I was hired, and I returned to Monterey the next weekend, one-week before school was to start. I mentioned to some neighbors that I had gotten a job, and they seemed happy for me. They asked the name of the school and I said Alisal High School in East Salinas. I almost had to catch the lady that asked me because it looked like she was going to faint. After she caught her breath a little she said, “You know you’re going to die, right? You’re going to get shot. That school’s dangerous!” I said, “C’mon! I’m from L.A. It can’t be worse.”
I checked into Alisal High three days before school started. I had never even seen the campus, and I didn’t know a single person. In the parking lot, near the flagpole, I met a petite, Filipino woman, an English teacher here at Alisal High. Her name was Jane Albano.
It was a sunny day, and we were near the school’s steps. I had been worried about the heat because I had just gotten back from L.A. where it was 104 degrees. I was hoping that I had escaped the heat by coming up north. Anyway, I asked Ms. Albano if it got hot in Salinas. She threw her arms in the air in complete anguish, almost as if she was going to cry, and she said, “Oh, God! Yes, it gets really hot!” In my head, I was like, “Man, I thought I escaped the heat!” Then Ms. Albano continued, “Last week we hit 80. It hardly ever hits 80.” “80!” I said. “80 is hot to you?” And I laughed and she kind of laughed, and that was it. By the way, Ms. Albano graduated from Alisal High School in 1968.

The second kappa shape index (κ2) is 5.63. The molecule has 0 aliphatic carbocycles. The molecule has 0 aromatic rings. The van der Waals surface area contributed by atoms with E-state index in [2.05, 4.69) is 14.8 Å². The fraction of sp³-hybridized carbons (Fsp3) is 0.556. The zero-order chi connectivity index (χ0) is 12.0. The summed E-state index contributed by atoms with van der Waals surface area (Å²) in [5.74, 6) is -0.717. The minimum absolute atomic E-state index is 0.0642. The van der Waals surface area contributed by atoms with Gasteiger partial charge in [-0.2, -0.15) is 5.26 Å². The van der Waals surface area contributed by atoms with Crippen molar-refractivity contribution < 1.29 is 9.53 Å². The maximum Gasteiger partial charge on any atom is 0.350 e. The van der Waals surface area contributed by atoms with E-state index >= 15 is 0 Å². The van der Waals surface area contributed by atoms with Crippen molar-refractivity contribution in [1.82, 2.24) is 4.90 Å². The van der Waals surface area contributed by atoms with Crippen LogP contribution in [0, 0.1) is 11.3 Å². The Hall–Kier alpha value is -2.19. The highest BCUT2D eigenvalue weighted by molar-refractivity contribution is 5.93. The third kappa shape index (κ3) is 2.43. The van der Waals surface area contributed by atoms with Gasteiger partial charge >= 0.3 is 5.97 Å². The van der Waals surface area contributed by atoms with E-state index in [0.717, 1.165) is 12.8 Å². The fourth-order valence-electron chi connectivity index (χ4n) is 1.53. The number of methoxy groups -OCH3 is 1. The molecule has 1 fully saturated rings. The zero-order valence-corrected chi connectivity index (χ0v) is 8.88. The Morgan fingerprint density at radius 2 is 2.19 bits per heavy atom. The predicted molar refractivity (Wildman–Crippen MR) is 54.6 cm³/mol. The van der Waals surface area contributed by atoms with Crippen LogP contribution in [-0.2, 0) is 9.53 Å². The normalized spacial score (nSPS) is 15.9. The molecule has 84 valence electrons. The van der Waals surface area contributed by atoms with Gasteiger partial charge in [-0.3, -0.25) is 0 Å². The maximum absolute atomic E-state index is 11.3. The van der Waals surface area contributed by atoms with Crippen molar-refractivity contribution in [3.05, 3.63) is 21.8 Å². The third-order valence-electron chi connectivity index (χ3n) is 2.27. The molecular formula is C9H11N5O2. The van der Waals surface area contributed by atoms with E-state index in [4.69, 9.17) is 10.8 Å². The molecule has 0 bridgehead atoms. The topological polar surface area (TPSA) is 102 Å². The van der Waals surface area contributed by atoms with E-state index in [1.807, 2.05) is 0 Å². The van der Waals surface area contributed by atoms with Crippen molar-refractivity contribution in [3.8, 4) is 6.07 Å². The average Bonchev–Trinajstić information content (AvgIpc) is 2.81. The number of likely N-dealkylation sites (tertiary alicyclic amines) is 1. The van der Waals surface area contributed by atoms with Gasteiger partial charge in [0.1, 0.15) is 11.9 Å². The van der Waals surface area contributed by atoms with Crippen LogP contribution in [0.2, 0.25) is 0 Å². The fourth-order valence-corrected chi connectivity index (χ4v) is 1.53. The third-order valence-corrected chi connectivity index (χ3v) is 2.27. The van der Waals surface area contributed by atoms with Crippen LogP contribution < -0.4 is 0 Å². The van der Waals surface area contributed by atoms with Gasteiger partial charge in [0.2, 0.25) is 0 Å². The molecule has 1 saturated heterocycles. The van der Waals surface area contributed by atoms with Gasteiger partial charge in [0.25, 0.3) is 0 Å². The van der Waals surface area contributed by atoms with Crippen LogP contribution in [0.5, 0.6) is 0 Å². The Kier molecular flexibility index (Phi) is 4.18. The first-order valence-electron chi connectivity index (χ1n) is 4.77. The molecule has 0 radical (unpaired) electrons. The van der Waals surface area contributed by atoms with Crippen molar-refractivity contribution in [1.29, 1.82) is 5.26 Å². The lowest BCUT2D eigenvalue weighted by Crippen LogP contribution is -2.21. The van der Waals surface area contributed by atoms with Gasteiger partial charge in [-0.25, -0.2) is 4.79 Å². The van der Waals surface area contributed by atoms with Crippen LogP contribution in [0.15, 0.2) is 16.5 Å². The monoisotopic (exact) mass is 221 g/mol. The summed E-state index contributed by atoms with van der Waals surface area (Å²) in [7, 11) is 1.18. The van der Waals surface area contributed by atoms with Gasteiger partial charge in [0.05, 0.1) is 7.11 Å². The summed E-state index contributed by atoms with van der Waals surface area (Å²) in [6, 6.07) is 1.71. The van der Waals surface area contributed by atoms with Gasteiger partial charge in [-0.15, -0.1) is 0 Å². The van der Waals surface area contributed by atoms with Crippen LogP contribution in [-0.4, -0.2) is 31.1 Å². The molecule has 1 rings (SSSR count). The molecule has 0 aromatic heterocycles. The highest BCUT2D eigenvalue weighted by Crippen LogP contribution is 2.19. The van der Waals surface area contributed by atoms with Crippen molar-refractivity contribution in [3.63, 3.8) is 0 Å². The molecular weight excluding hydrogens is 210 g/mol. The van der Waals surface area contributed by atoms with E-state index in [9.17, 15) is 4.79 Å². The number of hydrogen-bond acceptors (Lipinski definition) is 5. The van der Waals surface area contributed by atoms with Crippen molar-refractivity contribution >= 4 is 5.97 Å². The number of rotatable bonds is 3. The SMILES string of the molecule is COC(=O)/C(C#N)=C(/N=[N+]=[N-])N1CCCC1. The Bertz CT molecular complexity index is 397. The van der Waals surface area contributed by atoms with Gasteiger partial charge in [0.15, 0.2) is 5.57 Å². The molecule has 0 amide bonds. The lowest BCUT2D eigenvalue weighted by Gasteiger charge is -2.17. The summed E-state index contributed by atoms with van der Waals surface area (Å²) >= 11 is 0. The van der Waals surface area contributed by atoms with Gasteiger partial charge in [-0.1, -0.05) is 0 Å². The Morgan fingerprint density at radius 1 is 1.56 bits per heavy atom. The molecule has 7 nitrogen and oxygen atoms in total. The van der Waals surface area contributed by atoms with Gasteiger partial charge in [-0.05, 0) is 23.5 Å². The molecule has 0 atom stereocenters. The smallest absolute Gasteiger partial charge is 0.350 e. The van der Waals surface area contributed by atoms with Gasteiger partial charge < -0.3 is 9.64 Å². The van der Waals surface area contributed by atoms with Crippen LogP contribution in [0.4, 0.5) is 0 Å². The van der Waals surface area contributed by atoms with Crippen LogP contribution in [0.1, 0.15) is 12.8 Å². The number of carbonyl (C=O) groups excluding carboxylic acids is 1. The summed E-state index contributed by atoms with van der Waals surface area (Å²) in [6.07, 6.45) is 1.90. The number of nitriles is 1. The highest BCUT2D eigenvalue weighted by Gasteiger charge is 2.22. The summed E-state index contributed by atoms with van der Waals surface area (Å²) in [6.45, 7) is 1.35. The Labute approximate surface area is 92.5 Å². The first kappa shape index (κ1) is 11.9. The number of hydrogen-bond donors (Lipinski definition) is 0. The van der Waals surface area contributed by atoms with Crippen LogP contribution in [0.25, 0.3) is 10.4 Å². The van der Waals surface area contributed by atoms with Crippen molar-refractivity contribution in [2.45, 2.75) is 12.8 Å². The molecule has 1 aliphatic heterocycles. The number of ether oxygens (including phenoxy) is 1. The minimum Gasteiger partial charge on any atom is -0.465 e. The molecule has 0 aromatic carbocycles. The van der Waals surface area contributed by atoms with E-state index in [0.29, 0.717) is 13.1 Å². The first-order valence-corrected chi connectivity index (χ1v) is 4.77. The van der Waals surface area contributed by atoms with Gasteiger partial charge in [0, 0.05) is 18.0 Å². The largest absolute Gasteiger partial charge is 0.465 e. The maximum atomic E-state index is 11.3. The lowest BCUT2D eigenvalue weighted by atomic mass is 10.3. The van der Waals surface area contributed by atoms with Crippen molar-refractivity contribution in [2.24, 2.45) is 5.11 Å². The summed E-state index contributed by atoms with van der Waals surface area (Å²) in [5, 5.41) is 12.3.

Anyway, it didn’t take me very long to realize that Alisal is the best high school I have ever taught at, and I would swear on a stack of bibles if you didn’t’ believe me. Alisal High School is the centerpiece of the East Side, the Cathedral where East Salinas’ youth come to get baptized before they enter adulthood. Mr. Mazzuca, himself a 1971 graduate of Alisal High, said to me a few days ago, “If you graduate from Alisal High School—if you get your diploma from Alisal High—it’s a big deal, man!” And he’s right! It is a big deal. It is a fact that many Alisal graduates have gone on to represent the spirit of Salinas in professional sports, educational administration, military, and local and state government positions.
This is a special place, and what makes this school special isn’t the actual campus, nor is it the teachers, nor is it the staff, although these wonderful people do add a special flavor to the school. No! You, the students, are the ones that make this school great, and every graduate before you has contributed to Alisal’s greatness, and you, today, right here, right now, are living, breathing proof of Alisal’s beautiful spirit, and in just a few minutes, you will be the newest graduates in the history of Alisal High School.